Second Shoe Drops, As Does Harmonic Stock


Harmonic Inc. confirmed investor fears last week, announcing that earnings for the second quarter would be sharply lower than expected.

The announcement sent the stock into its second tailspin of the month.

Harmonic president Anthony Ley told analysts in a conference call that earnings for the second quarter would be between 12 cents and 16 cents per share, primarily due to previously disclosed lower-than-expected sales to AT & T Corp.

"We are very disappointed in those results, but we are taking many of the right steps to get the company back on track," Ley said.

Earlier, analysts downgraded earnings estimates for Harmonic from 29 cents per share to 27 cents after Ley told a group of analysts at the recent "CIBC Oppenheimer Corp. Investor Conference" that second-quarter sales to AT & T were sluggish.

AT & T has been one of Harmonic's largest customers, purchasing the vendor's multiplexer nodes for its "LightWire" trials in Salt Lake City.

LightWire is a new system architecture that pushes fiber deep into the node, reducing the need for signal amplifiers and other components, while increasing throughput to customers.

AT & T, which accounted for more than 50 percent of Harmonic's sales in the third quarter of 1999, made up only about 28 percent of the vendor's sales in the first quarter of this year.

But the full impact was not known until Ley made his announcement June 26. Harmonic stock fell 69 percent between May 15 and 23, when it closed at $39 per share. But the stock appeared to be making headway, rising to $57.44 June 9.

The stock took another nosedive in after-hours trading June 26, dropping to $28 from its previous close of $40. Harmonic stock continued its slide June 27, closing at $23.31.

Josephthal & Co. Inc. analyst Lawrence Harris said that although the downturn in the AT & T business was greater than he expected, the real surprise was in Harmonic's convergent-systems division, which consists mainly of recent acquisition DiviCom Inc.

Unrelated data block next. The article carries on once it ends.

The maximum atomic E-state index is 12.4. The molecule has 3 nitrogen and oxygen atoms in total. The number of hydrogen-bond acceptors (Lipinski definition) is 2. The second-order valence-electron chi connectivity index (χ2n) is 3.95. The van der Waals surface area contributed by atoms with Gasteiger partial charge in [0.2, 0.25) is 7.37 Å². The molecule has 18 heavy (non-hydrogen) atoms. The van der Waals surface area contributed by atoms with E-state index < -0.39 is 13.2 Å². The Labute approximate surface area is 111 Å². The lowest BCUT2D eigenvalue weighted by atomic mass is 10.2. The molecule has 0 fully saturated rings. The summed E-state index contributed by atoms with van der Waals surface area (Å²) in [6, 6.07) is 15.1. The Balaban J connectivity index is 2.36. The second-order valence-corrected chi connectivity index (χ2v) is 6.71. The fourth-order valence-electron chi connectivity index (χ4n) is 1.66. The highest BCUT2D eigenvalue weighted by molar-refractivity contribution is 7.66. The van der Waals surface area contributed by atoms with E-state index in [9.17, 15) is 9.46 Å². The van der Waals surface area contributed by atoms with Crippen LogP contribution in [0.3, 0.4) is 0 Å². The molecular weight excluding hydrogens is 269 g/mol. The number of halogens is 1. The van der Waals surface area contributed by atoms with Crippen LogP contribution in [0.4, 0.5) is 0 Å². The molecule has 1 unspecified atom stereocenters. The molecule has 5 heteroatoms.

Harris said the AT & T business will likely come back-"It's just a question of which quarter"-mainly because other cable-equipment vendors he spoke to didn't anticipate similar downturns in sales to AT & T.

But convergent systems, which sells equipment to direct-broadcast satellite providers, could be another story.

Harmonic said it anticipates sales in the convergent-systems division to be between $20 million and $24 million in the quarter. Harris had estimated that sales at that division would be about $34 million in the quarter.

"That's a longer-term issue," he said. "Satellite accounted for 51 percent of DiviCom revenue in calendar 1999. We're not anticipating a short-term turnaround in the satellite portion."

Although Harris said the division has some potential in sales of digital headends to the international cable market, that market is still quite small.

He downgraded Harmonic stock to "hold" from "buy."

Harmonic said it expected to report overall revenue of $74 million to $82 million for the quarter. Revenue at the broadband-access-networks division, which makes fiber optic products for cable systems, is expected to be between $54 million and $58 million, compared with $36 million in the second quarter of 1999. Harris had expected that division to report $61 million in sales.

Harmonic is scheduled to release its second-quarter financial data July 19.

Although Ley said he did not expect sales to AT & T to return to the record levels of the third quarter of 1999, he added that Harmonic still considers AT & T a major customer, and has added several new MSOs as customers this year, including Charter Communications Inc. and Adelphia Communications Corp.

"Our core fiber-optic business remains strong and continues to grow worldwide," he added during the analyst conference.